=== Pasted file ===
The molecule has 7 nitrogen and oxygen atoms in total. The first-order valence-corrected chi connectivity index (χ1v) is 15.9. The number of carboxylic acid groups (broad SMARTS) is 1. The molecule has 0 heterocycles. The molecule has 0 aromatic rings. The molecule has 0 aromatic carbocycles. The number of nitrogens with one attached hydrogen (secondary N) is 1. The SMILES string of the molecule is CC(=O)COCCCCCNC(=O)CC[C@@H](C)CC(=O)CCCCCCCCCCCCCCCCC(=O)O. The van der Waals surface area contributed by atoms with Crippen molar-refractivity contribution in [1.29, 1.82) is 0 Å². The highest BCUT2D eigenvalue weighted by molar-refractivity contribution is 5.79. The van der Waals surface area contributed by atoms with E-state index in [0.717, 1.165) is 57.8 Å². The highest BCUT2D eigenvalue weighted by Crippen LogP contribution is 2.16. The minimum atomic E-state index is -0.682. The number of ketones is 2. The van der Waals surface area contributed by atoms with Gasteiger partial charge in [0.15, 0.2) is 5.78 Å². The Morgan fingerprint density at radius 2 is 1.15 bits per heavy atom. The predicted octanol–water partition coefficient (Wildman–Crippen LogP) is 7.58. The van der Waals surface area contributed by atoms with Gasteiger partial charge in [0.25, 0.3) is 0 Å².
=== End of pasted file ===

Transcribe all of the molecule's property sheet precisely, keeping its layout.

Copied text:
The molecule has 7 nitrogen and oxygen atoms in total. The first-order valence-corrected chi connectivity index (χ1v) is 15.9. The number of carboxylic acid groups (broad SMARTS) is 1. The molecule has 0 heterocycles. The molecule has 0 aromatic rings. The molecule has 0 aromatic carbocycles. The number of nitrogens with one attached hydrogen (secondary N) is 1. The SMILES string of the molecule is CC(=O)COCCCCCNC(=O)CC[C@@H](C)CC(=O)CCCCCCCCCCCCCCCCC(=O)O. The van der Waals surface area contributed by atoms with Crippen molar-refractivity contribution in [1.29, 1.82) is 0 Å². The highest BCUT2D eigenvalue weighted by molar-refractivity contribution is 5.79. The van der Waals surface area contributed by atoms with E-state index in [0.717, 1.165) is 57.8 Å². The highest BCUT2D eigenvalue weighted by Crippen LogP contribution is 2.16. The minimum atomic E-state index is -0.682. The number of ketones is 2. The van der Waals surface area contributed by atoms with Gasteiger partial charge in [0.15, 0.2) is 5.78 Å². The Morgan fingerprint density at radius 2 is 1.15 bits per heavy atom. The predicted octanol–water partition coefficient (Wildman–Crippen LogP) is 7.58. The van der Waals surface area contributed by atoms with Gasteiger partial charge in [0.25, 0.3) is 0 Å².